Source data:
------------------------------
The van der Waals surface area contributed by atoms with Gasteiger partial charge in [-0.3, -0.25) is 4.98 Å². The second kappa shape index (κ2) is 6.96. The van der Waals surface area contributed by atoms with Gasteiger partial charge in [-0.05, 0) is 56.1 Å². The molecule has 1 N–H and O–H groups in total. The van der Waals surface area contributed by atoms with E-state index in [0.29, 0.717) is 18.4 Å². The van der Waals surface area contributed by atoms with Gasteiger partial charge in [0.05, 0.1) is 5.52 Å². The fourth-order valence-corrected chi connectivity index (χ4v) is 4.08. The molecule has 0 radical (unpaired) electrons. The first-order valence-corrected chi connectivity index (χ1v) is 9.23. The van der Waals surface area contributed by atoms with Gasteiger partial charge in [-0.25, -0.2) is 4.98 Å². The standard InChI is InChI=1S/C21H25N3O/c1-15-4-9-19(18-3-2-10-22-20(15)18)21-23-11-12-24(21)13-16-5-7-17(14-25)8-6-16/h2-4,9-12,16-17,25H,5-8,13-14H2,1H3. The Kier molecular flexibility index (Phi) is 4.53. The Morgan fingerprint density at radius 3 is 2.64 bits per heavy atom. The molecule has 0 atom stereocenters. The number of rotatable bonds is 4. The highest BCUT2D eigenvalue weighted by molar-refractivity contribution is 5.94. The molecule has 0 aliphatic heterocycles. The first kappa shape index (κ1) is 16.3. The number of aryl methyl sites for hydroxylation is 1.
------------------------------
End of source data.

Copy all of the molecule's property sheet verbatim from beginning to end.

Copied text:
The van der Waals surface area contributed by atoms with Gasteiger partial charge in [-0.3, -0.25) is 4.98 Å². The second kappa shape index (κ2) is 6.96. The van der Waals surface area contributed by atoms with Gasteiger partial charge in [-0.05, 0) is 56.1 Å². The molecule has 1 N–H and O–H groups in total. The van der Waals surface area contributed by atoms with E-state index in [0.29, 0.717) is 18.4 Å². The van der Waals surface area contributed by atoms with Gasteiger partial charge in [0.05, 0.1) is 5.52 Å². The fourth-order valence-corrected chi connectivity index (χ4v) is 4.08. The molecule has 0 radical (unpaired) electrons. The first-order valence-corrected chi connectivity index (χ1v) is 9.23. The van der Waals surface area contributed by atoms with Gasteiger partial charge in [-0.25, -0.2) is 4.98 Å². The standard InChI is InChI=1S/C21H25N3O/c1-15-4-9-19(18-3-2-10-22-20(15)18)21-23-11-12-24(21)13-16-5-7-17(14-25)8-6-16/h2-4,9-12,16-17,25H,5-8,13-14H2,1H3. The Kier molecular flexibility index (Phi) is 4.53. The Morgan fingerprint density at radius 3 is 2.64 bits per heavy atom. The molecule has 0 atom stereocenters. The number of rotatable bonds is 4. The highest BCUT2D eigenvalue weighted by molar-refractivity contribution is 5.94. The molecule has 0 aliphatic heterocycles. The first kappa shape index (κ1) is 16.3. The number of aryl methyl sites for hydroxylation is 1.